One of the biggest advantages to using a grow tent is the reflective properties of the interior walls. It ensures that you’re getting the most out of your indoor grow lights. However, not all reflective material is created equally. You should look for tents that offer reflective mylar with as close to 100% reflectivity as possible. Some manufacturers also offer mylar with different patterns. Diamond patterned mylar seems to have the best reflective quality and some of the top grow tents offer it standard.
No Gapping in the Fabric
One of the main reasons to buy a grow tent is to use your indoor grow lights effectively. The best tents are completely light-tight, meaning that when you have your system up and running, absolutely no light should escape. The features to look for here are overlapping velcro flaps to seal off corners and edges, along with zip-draws for any ventilation or cord ports.
The zippers on your tent are usually the first point of failure. Because they’re used every single day, wear and tear can build up fast on poorly constructed zippers. They should be easy to zip up, with a large area for your hands for ease of use. The harder they are to zip, the more likely you’ll make a mistake and damage the zipper, letting light leak out of the tent.
Many grow tents have a plastic, three-prong corner that accepts the framing poles. While these are OK, top of the line tents will have metal corner pieces. The absolute best tents will use corners that have an interlocking snap piece to secure the poles in place, ensuring they don’t wiggle out while moving the tent. This prevents a catastrophic frame failure.
Frame and Pole Strength
Grow tents are almost always constructed by assembling interlocking poles. Some manufacturers offer tents with height-adjustable poles, meaning an extra set of 1’ or 2’ poles that can be attached the the vertical supports. These are a great choice if you’re growing plants that require a lot of vertical height.
The poles can be made of plastic, steel, or weaker metals. When in doubt, go metal over plastic, and steel over any other type of metal. Look for poles that have snapping mechanism to lock them in once you assemble them. The rotation of the poles over time can cause degradation and in the worst cases, a structural failure.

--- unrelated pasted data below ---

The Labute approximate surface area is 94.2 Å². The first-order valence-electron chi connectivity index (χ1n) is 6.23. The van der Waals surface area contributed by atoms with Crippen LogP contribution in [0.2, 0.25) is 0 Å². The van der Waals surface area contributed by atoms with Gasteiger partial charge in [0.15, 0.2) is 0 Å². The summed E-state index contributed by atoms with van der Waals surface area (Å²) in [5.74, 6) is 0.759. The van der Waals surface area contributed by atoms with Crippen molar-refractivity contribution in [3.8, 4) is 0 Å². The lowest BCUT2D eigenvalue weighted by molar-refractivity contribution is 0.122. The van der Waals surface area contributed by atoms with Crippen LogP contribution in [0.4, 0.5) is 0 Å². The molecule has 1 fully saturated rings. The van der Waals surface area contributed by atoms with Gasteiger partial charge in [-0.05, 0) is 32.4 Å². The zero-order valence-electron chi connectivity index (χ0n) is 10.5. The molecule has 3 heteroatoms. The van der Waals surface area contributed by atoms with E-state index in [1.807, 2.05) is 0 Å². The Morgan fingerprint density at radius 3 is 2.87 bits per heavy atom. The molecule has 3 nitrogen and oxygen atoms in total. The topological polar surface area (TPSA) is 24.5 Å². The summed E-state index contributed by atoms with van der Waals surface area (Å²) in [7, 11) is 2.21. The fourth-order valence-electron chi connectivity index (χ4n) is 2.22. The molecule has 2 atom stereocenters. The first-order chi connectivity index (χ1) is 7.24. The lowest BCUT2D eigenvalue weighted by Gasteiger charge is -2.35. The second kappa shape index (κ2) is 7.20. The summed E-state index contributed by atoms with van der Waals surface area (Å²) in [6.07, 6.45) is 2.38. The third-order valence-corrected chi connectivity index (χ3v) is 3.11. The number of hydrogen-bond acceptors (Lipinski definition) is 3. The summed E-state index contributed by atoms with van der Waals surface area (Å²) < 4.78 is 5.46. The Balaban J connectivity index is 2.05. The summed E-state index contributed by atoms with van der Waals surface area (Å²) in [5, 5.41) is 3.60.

Ducting Ports, Cord Ports and Windows
All grow tents will have a number of different sized ports through which you can run ventilation ducting and electrical cords. The best tents will offer dual-cinching ports that allow you to completely block out any light coming through the port to ensure a light-proof tent. Some tents also offer various windows and other mesh vents which can be useful for most gardeners. Be sure to review the placement and size of the ports in each tent to ensure your equipment can be properly installed in the arrangement you have in mind. Mesh vents are commonly only used during the vegging stage of growth where light leaks are not a problem. When using a tent during the flowering stage a simple “u” bend in a section of ducting installed in a light-tight duct port can be used for an intake vent.
There are three types of ports on a grow tent: ventilation, exhaust, and cord ports.Ventilation ports are typically flaps secured by velcro that can be lifted to help vent out hot air. Make sure there is at least one of these on your tent.
Exhaust ports are for more heavy-duty ventilation, including ventilating your grow light. There is typically at least one intake and one outtake port, although larger tents will have more than one of these.
Finally, cord ports. It sounds like a small detail, but having well-placed cord ports is the difference between running extension cords and simply plugging in your growing gear.
Tent vs. Cabinet:
Many indoor gardeners have considered the option of purchasing a tent against a more solid and “stealthy” cabinet. Many grow cabinets are available that look just like a traditional storage or file cabinets and as a result are much less conspicuous. If discretion is an absolute requirement, it’s hard to beat a cleverly designed cabinet. However, most gardeners will benefit much more from the additional growth space offered by a grow tent and can find alternative ways of keeping the grow operation discrete. We highly recommend grow tents over cabinets whenever possible as most growers will be happier with the potential yields. Learn more about the difference between tents and cabinets.